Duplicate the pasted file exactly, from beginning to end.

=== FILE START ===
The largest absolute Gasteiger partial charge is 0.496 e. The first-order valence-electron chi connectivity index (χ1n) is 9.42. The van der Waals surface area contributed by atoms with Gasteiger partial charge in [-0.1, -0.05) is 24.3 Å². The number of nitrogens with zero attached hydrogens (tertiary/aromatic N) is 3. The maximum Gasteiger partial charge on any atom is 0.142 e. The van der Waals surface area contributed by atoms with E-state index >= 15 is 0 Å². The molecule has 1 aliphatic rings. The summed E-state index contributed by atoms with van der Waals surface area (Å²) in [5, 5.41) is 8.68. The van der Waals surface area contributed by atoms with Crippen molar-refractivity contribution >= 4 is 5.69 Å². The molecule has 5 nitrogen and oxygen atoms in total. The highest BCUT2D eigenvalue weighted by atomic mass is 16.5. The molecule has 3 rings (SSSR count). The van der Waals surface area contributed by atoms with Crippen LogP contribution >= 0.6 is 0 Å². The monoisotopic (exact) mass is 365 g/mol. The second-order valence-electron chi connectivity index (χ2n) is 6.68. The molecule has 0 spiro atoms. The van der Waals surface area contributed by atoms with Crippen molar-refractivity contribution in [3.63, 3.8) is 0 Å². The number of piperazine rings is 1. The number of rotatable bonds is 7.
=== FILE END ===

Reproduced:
The largest absolute Gasteiger partial charge is 0.496 e. The first-order valence-electron chi connectivity index (χ1n) is 9.42. The van der Waals surface area contributed by atoms with Gasteiger partial charge in [-0.1, -0.05) is 24.3 Å². The number of nitrogens with zero attached hydrogens (tertiary/aromatic N) is 3. The maximum Gasteiger partial charge on any atom is 0.142 e. The van der Waals surface area contributed by atoms with E-state index >= 15 is 0 Å². The molecule has 1 aliphatic rings. The summed E-state index contributed by atoms with van der Waals surface area (Å²) in [5, 5.41) is 8.68. The van der Waals surface area contributed by atoms with Crippen molar-refractivity contribution >= 4 is 5.69 Å². The molecule has 5 nitrogen and oxygen atoms in total. The highest BCUT2D eigenvalue weighted by atomic mass is 16.5. The molecule has 3 rings (SSSR count). The van der Waals surface area contributed by atoms with Crippen LogP contribution >= 0.6 is 0 Å². The monoisotopic (exact) mass is 365 g/mol. The second-order valence-electron chi connectivity index (χ2n) is 6.68. The molecule has 0 spiro atoms. The van der Waals surface area contributed by atoms with Crippen molar-refractivity contribution in [3.63, 3.8) is 0 Å². The number of piperazine rings is 1. The number of rotatable bonds is 7.